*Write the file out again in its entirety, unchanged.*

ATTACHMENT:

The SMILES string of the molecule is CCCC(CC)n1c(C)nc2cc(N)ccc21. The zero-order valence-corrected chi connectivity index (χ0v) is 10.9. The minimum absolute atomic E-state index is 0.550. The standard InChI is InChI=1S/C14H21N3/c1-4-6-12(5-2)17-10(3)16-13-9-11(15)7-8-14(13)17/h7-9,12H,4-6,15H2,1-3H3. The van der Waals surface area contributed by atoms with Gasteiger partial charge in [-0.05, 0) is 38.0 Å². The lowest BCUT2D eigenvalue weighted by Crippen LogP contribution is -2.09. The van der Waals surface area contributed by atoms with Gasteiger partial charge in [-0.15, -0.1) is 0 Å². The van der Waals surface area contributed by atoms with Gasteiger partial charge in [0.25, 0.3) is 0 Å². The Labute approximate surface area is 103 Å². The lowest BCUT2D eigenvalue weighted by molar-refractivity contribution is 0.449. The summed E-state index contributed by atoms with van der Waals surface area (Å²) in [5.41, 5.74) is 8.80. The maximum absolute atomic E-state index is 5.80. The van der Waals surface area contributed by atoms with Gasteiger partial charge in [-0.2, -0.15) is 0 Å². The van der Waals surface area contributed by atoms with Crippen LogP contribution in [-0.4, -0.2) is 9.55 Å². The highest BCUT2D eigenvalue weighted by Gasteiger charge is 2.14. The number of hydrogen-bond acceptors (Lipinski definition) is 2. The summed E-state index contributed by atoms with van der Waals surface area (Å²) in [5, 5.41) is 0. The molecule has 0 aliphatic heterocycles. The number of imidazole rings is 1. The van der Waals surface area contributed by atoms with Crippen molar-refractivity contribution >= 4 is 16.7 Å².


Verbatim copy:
The SMILES string of the molecule is CCCC(CC)n1c(C)nc2cc(N)ccc21. The zero-order valence-corrected chi connectivity index (χ0v) is 10.9. The minimum absolute atomic E-state index is 0.550. The standard InChI is InChI=1S/C14H21N3/c1-4-6-12(5-2)17-10(3)16-13-9-11(15)7-8-14(13)17/h7-9,12H,4-6,15H2,1-3H3. The van der Waals surface area contributed by atoms with Gasteiger partial charge in [-0.05, 0) is 38.0 Å². The lowest BCUT2D eigenvalue weighted by Crippen LogP contribution is -2.09. The van der Waals surface area contributed by atoms with Gasteiger partial charge in [-0.15, -0.1) is 0 Å². The van der Waals surface area contributed by atoms with Gasteiger partial charge in [0.25, 0.3) is 0 Å². The Labute approximate surface area is 103 Å². The lowest BCUT2D eigenvalue weighted by molar-refractivity contribution is 0.449. The summed E-state index contributed by atoms with van der Waals surface area (Å²) in [5.41, 5.74) is 8.80. The maximum absolute atomic E-state index is 5.80. The van der Waals surface area contributed by atoms with Gasteiger partial charge in [-0.2, -0.15) is 0 Å². The van der Waals surface area contributed by atoms with Crippen LogP contribution in [-0.4, -0.2) is 9.55 Å². The highest BCUT2D eigenvalue weighted by Gasteiger charge is 2.14. The number of hydrogen-bond acceptors (Lipinski definition) is 2. The summed E-state index contributed by atoms with van der Waals surface area (Å²) in [5, 5.41) is 0. The molecule has 0 aliphatic heterocycles. The number of imidazole rings is 1. The van der Waals surface area contributed by atoms with Crippen molar-refractivity contribution >= 4 is 16.7 Å².